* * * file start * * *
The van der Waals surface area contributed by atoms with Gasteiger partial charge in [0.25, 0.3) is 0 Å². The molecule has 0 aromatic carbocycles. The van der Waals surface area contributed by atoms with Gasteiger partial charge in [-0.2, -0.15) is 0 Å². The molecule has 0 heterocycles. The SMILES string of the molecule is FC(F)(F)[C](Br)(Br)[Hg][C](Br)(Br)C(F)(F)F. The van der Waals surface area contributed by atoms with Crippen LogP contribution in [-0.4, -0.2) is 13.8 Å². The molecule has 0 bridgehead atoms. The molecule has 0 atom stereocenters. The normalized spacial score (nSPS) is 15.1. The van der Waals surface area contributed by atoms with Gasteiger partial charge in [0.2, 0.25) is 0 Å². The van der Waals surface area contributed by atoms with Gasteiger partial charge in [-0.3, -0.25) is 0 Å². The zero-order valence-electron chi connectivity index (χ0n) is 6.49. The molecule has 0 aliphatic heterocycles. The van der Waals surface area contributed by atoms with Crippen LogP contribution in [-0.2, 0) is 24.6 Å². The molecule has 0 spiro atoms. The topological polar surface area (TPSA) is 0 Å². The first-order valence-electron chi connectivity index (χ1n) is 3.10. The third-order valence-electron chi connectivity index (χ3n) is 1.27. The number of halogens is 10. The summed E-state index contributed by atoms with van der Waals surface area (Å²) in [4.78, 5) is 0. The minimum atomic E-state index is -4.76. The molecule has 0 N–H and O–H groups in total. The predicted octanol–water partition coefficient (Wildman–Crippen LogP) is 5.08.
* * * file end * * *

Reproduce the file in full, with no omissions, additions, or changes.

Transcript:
The van der Waals surface area contributed by atoms with Gasteiger partial charge in [0.25, 0.3) is 0 Å². The molecule has 0 aromatic carbocycles. The van der Waals surface area contributed by atoms with Gasteiger partial charge in [-0.2, -0.15) is 0 Å². The molecule has 0 heterocycles. The SMILES string of the molecule is FC(F)(F)[C](Br)(Br)[Hg][C](Br)(Br)C(F)(F)F. The van der Waals surface area contributed by atoms with Crippen LogP contribution in [-0.4, -0.2) is 13.8 Å². The molecule has 0 bridgehead atoms. The molecule has 0 atom stereocenters. The normalized spacial score (nSPS) is 15.1. The van der Waals surface area contributed by atoms with Gasteiger partial charge in [0.2, 0.25) is 0 Å². The van der Waals surface area contributed by atoms with Gasteiger partial charge in [-0.3, -0.25) is 0 Å². The zero-order valence-electron chi connectivity index (χ0n) is 6.49. The molecule has 0 aliphatic heterocycles. The van der Waals surface area contributed by atoms with Crippen LogP contribution in [-0.2, 0) is 24.6 Å². The molecule has 0 spiro atoms. The topological polar surface area (TPSA) is 0 Å². The first-order valence-electron chi connectivity index (χ1n) is 3.10. The third-order valence-electron chi connectivity index (χ3n) is 1.27. The number of halogens is 10. The summed E-state index contributed by atoms with van der Waals surface area (Å²) in [4.78, 5) is 0. The minimum atomic E-state index is -4.76. The molecule has 0 N–H and O–H groups in total. The predicted octanol–water partition coefficient (Wildman–Crippen LogP) is 5.08.